The mandate of this final poster design course was to use graphic design to bring awareness to a social issue. Posters have an urgent, pressing character and hold an incredible amount of influence, if done right. The challenge was to use this potential successfully and communicate a message that would resonate with people.
I chose the issue of illiteracy, which is the lack of ability to read and write. A large number of people in Canada suffer from functional illiteracy, which makes them struggle to perform tasks that require reading and writing skills beyond a basic level. This hinders work and personal life, but also mental and physical health. The issue is seldom talked about because people affected are ashamed to admit it, and in many cases keep it from family members. Illiterate and functionally illiterate people are stigmatized and disregarded as belonging to certain specific groups, when in fact illiteracy can have many causes and be a burden across social and economic backgrounds.
The challenge was to represent illiteracy in a way that was accurate, but also respectful. It wouldn't do to illustrate it as garbled type or scrambled words, as has previously been done — illiteracy isn't dyslexia, or vision loss. Most people who struggle with literacy, in the case of English, can see perfectly well, can identify letters, and may slowly be able to read given enough time and care. I had the idea of putting the observer of the poster in the shoes of somebody struggling with the problem. But how?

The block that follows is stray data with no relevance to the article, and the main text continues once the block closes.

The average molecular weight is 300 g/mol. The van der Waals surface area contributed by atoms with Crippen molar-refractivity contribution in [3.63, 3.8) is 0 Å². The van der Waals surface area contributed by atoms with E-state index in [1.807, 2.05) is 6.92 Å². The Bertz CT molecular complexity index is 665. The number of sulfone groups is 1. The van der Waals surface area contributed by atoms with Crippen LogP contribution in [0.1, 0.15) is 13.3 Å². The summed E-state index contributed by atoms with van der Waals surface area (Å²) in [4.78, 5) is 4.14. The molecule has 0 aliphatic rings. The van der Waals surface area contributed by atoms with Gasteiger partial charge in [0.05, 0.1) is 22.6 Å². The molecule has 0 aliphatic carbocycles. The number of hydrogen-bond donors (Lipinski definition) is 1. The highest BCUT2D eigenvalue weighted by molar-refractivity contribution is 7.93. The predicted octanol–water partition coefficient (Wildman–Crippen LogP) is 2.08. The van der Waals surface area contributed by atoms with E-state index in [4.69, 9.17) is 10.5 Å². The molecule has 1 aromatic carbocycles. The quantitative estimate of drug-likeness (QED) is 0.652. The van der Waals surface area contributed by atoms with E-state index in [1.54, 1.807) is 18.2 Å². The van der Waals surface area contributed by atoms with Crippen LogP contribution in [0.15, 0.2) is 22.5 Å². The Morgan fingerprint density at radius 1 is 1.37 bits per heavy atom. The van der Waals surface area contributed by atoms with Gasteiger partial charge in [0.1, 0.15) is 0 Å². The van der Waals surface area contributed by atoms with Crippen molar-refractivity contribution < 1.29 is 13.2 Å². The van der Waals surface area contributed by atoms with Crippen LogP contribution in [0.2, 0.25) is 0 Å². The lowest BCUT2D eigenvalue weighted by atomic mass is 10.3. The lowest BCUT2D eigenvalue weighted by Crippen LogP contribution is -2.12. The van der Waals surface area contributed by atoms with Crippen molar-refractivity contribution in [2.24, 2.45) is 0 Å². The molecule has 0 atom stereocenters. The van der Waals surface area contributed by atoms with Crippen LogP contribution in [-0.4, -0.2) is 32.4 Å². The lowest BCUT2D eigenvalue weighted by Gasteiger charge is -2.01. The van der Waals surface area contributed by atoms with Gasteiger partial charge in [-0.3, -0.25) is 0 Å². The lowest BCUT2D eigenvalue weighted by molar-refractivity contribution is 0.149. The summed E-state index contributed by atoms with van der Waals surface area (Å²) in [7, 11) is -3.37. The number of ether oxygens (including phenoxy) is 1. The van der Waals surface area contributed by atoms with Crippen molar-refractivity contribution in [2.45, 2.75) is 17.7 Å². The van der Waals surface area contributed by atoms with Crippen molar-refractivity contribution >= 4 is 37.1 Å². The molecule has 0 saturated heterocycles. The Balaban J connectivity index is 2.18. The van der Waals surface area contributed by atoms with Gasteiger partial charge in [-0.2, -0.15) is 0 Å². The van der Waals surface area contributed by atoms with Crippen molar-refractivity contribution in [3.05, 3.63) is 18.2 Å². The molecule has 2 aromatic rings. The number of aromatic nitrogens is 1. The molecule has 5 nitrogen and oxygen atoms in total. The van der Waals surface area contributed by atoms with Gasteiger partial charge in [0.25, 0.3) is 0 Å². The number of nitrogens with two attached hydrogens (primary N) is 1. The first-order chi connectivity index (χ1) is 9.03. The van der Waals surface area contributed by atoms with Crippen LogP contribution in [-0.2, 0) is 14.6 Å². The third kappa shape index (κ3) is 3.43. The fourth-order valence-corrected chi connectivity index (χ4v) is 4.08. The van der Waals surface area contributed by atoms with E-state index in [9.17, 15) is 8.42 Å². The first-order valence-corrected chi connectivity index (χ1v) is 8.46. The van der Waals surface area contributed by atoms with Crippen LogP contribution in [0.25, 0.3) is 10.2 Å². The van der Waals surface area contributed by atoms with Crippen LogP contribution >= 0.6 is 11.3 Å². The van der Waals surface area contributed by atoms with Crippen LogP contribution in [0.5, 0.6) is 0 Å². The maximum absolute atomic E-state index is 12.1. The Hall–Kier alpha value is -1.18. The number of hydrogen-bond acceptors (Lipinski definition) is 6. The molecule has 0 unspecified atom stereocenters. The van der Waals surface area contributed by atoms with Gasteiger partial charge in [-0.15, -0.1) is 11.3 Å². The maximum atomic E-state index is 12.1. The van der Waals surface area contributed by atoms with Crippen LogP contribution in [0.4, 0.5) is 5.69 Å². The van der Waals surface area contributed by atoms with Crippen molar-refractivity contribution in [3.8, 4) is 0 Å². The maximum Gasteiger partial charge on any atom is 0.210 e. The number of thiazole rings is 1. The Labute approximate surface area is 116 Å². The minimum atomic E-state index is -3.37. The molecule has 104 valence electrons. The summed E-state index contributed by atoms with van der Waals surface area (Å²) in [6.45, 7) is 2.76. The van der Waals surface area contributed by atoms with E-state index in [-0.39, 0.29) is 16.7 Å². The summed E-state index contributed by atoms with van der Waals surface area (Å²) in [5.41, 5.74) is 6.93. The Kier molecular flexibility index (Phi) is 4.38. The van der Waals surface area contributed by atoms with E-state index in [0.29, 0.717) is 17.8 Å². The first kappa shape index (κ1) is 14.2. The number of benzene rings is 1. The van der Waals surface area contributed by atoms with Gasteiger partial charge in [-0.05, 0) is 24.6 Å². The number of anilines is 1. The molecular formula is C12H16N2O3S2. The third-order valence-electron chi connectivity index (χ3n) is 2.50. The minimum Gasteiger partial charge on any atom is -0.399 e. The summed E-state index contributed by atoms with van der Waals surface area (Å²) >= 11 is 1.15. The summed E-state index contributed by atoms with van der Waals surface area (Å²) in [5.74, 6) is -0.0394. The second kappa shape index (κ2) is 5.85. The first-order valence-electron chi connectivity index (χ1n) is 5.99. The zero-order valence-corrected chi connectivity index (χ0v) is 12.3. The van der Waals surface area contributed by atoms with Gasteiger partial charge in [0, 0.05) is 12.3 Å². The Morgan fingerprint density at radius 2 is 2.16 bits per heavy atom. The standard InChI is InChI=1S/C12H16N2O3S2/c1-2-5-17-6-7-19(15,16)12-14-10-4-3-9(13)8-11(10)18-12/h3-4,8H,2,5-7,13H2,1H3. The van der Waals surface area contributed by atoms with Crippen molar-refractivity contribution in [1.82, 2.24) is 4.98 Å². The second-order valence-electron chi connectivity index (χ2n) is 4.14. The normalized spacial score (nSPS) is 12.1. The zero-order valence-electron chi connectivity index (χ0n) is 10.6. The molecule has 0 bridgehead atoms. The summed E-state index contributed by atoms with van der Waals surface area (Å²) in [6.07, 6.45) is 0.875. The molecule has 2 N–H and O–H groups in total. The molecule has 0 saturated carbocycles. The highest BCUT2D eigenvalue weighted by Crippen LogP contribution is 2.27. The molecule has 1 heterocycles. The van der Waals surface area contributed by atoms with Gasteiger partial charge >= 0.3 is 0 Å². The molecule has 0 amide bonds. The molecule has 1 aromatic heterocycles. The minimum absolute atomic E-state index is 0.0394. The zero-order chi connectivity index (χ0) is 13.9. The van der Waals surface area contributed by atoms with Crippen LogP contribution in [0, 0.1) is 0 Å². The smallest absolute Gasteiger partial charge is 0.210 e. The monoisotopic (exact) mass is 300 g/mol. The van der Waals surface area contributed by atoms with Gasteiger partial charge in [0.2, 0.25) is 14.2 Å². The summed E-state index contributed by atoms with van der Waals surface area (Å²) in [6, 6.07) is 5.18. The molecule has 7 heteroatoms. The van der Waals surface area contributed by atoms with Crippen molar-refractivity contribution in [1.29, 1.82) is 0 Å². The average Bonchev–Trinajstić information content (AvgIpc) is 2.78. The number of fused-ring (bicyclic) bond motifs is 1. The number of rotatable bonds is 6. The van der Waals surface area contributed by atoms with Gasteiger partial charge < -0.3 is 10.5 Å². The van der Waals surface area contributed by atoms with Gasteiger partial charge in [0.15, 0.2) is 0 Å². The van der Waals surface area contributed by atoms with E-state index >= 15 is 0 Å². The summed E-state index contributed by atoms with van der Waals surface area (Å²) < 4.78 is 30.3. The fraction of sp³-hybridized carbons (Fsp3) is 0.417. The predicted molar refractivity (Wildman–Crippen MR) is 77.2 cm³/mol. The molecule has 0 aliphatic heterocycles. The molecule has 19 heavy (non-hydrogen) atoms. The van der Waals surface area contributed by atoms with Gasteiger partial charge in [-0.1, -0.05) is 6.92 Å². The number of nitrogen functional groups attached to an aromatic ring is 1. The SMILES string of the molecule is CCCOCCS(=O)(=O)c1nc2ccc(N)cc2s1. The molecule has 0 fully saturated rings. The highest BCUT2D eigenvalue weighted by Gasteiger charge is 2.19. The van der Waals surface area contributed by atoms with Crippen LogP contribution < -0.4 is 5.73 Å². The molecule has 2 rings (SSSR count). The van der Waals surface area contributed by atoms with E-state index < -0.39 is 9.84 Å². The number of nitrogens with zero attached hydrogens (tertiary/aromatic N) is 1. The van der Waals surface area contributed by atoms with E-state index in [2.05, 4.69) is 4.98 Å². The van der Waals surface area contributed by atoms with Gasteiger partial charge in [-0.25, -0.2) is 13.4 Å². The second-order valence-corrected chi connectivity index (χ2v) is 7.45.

I chose to put my target audience — the passersby who do not struggle with literacy, and are unaware of how widespread it is — in a position where they too would be overwhelmed by the prospect of reading. The A0 poster thus became filled with text, small at its 8-point size but perfectly legible in itself. The 8 columns of paragraphs were set with leading that would be used in standard body copy and a sans-serif font that no one could argue wasn't clear enough to read. Except for the use or paragraphs and tabulations, no contrast was used in order to keep this mass of text as intimidating as possible.
The text featured as body copy is On Writing Well by William Zinsser, ironically a guide to writing non-fiction.
The result is a poster that leaves hardly anyone indifferent. The sight of the massive amount of text causes instant reactions ranging from proclaimed headaches to disbelief, which gets the point across in the intended way. One of the most effective ways to make people care about an issue is to make them empathize with it — and, by looking at this poster, for a few seconds at least, they can feel what it is like to struggle with language.